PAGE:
Meet the California High School Student Who’s Been Organizing Kids to Help Others Since He Was 12


This article is one in a series at The 74 that profiles the heroes, victories, success stories and random acts of kindness found at schools all across America. Read more of our recent inspiring profiles at The74Million.org/series/inspiring.

Kenan Pala likes to say he’s been giving back since he could walk. But when pressed, the teen who has run food drives for the homeless, collected care packages for hurricane victims and organized countless other events in his hometown, San Diego, can pinpoint his first call to activism.

“I was running on the beach with my dad and we came across a baby seal,” Kenan told Teen Kids News. “We noticed that there were a lot of people caring for the seal. They were feeding it, giving it blankets, calling park rangers. They were trying to make sure it was OK.”


“Later that day,” he continued, “I saw a homeless man in the same situation. He was hungry, he was sick and he was asking for help. But instead of people gathering to help this man, they were ignoring him.”

At just 12 years old, Kenan set out to change that. With the help of his family and friends from Francis Parker School, he established Kids4Community, a group that partners with other nonprofits to support people in need. His organization taps into kids’ natural eagerness to help and gives them a way to make the world a better place.

That was three years ago. Since then, Kids4Community has raised hundreds of thousands of dollars and helped countless people, CBS8.com reported in a segment on Kenan’s latest fundraiser. In November, his group assembled 1,500 tailor-made “Bags of Hope” filled with supplies for the homeless.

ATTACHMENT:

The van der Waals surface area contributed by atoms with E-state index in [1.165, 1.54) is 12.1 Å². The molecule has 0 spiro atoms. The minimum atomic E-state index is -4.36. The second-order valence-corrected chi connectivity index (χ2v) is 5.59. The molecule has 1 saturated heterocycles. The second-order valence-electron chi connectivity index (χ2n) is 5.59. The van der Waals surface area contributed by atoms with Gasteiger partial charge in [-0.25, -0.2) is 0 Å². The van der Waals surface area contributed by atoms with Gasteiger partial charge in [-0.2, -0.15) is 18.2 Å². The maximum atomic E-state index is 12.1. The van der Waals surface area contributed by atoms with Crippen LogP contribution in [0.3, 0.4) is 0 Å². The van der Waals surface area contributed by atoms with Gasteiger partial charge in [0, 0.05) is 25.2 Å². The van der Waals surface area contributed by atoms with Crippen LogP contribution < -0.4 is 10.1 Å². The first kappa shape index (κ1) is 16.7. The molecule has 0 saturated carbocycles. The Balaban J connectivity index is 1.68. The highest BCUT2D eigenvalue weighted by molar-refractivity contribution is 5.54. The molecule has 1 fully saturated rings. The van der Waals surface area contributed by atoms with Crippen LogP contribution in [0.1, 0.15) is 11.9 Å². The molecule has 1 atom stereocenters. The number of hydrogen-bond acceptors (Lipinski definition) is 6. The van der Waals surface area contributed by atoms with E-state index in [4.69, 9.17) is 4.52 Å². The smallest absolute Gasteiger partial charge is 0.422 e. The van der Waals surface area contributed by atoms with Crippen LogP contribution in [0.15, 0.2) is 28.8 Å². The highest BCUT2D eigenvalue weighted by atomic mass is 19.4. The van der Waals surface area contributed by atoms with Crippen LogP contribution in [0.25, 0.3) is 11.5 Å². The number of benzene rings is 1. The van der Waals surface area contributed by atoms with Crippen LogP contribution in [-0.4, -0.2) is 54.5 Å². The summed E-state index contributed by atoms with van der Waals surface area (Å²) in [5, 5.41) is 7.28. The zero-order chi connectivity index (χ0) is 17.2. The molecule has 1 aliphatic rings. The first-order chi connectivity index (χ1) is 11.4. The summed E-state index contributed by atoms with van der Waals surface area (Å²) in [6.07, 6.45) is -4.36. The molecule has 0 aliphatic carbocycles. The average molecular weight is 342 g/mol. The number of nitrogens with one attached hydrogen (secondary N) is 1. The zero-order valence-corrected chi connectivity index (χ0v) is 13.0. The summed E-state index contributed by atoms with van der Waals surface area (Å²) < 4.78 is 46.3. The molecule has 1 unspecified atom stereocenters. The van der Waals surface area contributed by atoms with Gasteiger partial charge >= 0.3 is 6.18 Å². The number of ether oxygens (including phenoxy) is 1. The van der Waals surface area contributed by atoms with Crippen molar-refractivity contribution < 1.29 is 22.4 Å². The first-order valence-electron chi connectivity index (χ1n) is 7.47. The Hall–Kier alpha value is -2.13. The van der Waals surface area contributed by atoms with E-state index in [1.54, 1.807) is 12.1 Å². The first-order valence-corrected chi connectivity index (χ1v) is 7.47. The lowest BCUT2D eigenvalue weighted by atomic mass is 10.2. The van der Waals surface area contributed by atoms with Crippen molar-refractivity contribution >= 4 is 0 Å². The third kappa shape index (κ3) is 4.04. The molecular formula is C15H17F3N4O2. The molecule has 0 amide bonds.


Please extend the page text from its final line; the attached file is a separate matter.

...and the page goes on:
“Now we have a volunteer base,” Kenan, now a high school junior, told CBS8. “Our email list has 2,000 families and we have had tens of thousands of volunteers, and thousands of kids come to our events.”

“Hopefully, these customized tote bags help homeless people see that people really do care and that there is a chance for a brighter future,” he told CBS8. “And that’s the ‘Bags of Hope.’”

Kenan is making a splash overseas, too. A Turkish media outlet, the Hurriyet Daily News, wrote about him last year, when the city of San Diego named Jan. 23 Kenan Pala Day.

“Kenan is doing important and useful work for the homeless in our city with the organization established by the young students under his leadership,” Kristin Gaspar, a member of the San Diego County Board of Supervisors, told the Hurriyet Daily News. “Last year, more than 8,000 packs of food, beverages, soaps, shampoos and wet wipes were packed and prepared for homeless people. They were donated to many institutions for homeless people in the U.S.”

In June 2018, Kids4Community teamed up with another nonprofit for a beach cleanup at San Diego’s Mission Bay Park. For every pound of trash collected, the groups donated $50 to help reunite immigrant families. In all, they collected 85 pounds of trash and donated more than $4,000 to groups that worked to get families back together.

“We tried to stay away from it politically,” Kenan told Teen Kids News. “I’m a kid, and I can’t imagine what it would be like to be separated from my mom and my family. I just wanted to help.”

That may not be surprising, considering that Kenan’s parents, and the sacrifices they made to immigrate to the United States and give their children better lives, are the true inspiration for his community work.

“My parents came from Turkey in 1998 to pursue their passion and were given opportunities that weren’t available to them there,” Kenan told The San Diego Union Tribune. “They want me to understand how lucky I was to be born here.”

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